Instructor: Eileen McNamara

Time: Tuesday and Friday 9:30 a.m.-10:50 a.m. Place: 316 Brown

Office Hours: Tuesday and Friday 8 a.m.-9 a.m., 11 a.m.-noon and by appointment

Office: 321 Brown

Telephone: 781-736-3049 (Office), 781-929-1934 (Cell)



In a media climate dominated by scandal is the phrase “journalistic ethics” an oxymoron? Who decides what is fair or what is true? How are standards enforced in a profession that is constitutionally protected from regulation? We will consider how guides to ethical decision-making, from Aristotle to Sissela Bok, can help shape journalism’s efforts at self-policing in the digital age. The Society of Professional Journalists identifies four broad ethical responsibilities that will divide our semester and guide our explorations: To Seek Truth and Report It, To Minimize Harm, To Act Independently, To Be Accountable. Through case studies, we will examine the ethical challenges facing journalists, including lapses that have brought the profession into disrepute and corrective measures taken to restore trust. Our syllabus is not written in stone; cases that arise during the course of the semester will be incorporated into our studies. This underscores the necessity of students developing a daily news habit.


You are to read the assigned material prior to class in order to participate fully in discussions. You must read The New York Times daily and its Public Editor’s column whenever it appears in order to discuss ethical dilemmas in the news. You will write three essays on assigned topics. In addition, students in small groups will analyze assigned case studies and make written and oral presentations each Friday. Attendance is mandatory. Notify me by e-mail in advance if you are ill or have a valid reason for an absence. It will be your responsibility to switch assignments with a classmate if you will not be in class on the day you are designated to present a case study. Participation is key to our time together and will be reflected in your grade. Your essays and analysis of case studies (five typed, double-spaced pages each) are to be turned in on the dates due (no e-mail submissions, please). All electronic devices – laptops and cell phones - are to be turned off before class.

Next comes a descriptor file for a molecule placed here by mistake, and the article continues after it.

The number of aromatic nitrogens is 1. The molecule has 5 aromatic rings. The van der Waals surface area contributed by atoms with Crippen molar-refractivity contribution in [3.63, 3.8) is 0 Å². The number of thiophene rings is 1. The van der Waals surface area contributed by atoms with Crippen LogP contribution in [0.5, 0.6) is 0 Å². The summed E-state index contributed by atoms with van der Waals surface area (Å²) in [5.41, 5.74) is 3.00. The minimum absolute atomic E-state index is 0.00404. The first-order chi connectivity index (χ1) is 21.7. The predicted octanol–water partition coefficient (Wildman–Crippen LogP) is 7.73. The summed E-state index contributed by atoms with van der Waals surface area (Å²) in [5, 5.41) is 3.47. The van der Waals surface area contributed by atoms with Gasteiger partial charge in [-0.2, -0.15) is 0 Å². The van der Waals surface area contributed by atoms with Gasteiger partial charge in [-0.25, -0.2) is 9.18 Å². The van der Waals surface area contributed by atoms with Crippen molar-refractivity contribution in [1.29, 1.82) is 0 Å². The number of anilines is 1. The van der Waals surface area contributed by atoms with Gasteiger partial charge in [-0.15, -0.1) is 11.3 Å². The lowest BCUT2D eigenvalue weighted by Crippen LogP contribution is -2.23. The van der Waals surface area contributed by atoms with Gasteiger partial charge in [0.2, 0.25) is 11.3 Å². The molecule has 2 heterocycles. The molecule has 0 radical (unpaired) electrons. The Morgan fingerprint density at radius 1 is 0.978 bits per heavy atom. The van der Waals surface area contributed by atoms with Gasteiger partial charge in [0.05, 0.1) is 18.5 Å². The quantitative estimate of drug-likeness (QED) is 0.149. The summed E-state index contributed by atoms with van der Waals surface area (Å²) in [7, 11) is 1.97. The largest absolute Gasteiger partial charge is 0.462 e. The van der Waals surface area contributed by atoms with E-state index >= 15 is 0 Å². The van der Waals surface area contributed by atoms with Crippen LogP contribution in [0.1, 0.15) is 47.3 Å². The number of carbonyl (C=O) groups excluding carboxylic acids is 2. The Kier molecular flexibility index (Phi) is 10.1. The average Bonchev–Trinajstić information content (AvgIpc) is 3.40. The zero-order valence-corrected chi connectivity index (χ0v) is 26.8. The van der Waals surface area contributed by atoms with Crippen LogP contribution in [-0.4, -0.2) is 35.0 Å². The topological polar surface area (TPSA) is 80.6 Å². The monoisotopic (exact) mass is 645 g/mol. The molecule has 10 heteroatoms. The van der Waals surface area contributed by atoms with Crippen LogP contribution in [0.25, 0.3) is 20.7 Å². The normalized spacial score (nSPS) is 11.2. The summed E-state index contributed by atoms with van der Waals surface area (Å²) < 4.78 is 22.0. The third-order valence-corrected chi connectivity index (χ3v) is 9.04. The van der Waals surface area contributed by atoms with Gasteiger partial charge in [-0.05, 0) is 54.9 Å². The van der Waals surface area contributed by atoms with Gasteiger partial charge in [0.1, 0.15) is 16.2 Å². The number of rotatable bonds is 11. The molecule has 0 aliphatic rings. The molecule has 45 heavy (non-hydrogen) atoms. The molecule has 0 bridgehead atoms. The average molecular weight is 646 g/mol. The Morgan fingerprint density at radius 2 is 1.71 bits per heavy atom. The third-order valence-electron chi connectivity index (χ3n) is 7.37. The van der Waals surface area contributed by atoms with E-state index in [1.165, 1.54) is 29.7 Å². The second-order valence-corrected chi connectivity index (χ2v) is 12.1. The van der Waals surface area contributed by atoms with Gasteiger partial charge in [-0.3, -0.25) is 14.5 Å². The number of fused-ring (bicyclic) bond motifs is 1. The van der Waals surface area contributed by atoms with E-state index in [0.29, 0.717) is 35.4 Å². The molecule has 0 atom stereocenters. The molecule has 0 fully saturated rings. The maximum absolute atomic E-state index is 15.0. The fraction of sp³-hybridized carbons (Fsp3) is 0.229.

First Essay: February 10

Second Essay: March 10

Third Essay: April 21

Case Study written analysis and oral presentation: As assigned


Essays are to be well argued, with ample, thoughtful citation from the reading, and to be well written, with proper spelling and grammar. Each essay will count for 20% of your grade. The essay with the lowest grade may be re-written to improve your writing and raise your grade. Class participation, including case study presentations, will count for 40%. That means you must be prepared and fully engaged in discussions.

ACADEMIC INTEGRITY: You are expected to be honest in all your academic work. The University policy on academic honesty is section 5 of the Rights and Responsibilities Handbook. Instances of alleged dishonesty will be forwarded to the Office of Campus Life for possible referral to the Student Judicial System. Potential sanctions include failure in the course and suspension from the University.

ACCOMODATIONS: If you are a student who needs academic accommodations because of a documented disability, please contact me and present your letter of accommodation as soon as possible. If you have questions about documenting a disability or requesting academic accommodations, you should contact Beth Rodgers-Kay in Academic Services (x6-3470 or .)Letters of accommodation should be presented at the start of the semester to ensure provision of accommodations. Accommodationscannot be granted retroactively.


Case Studies are to be purchased online through Columbia Journalism School

Links to other required reading are on LATTE. Check it regularly for updates.

The Journalist and The Murderer, by Janet Malcolm


January 13-16: Introduction

Why are journalists held in such low regard? Is there a common set of assumptions about what constitutes ethical practice in journalism? Is every opinion equally valid? If we cannot all agree on a course of action, does that mean there is no “right answer?”

Reading for Friday: The SPJ Code of Ethics; The Principles of Journalism; Public Mistrust of the Media (all on LATTE)


Journalists should be honest, fair and courageous in gathering, reporting and interpreting information.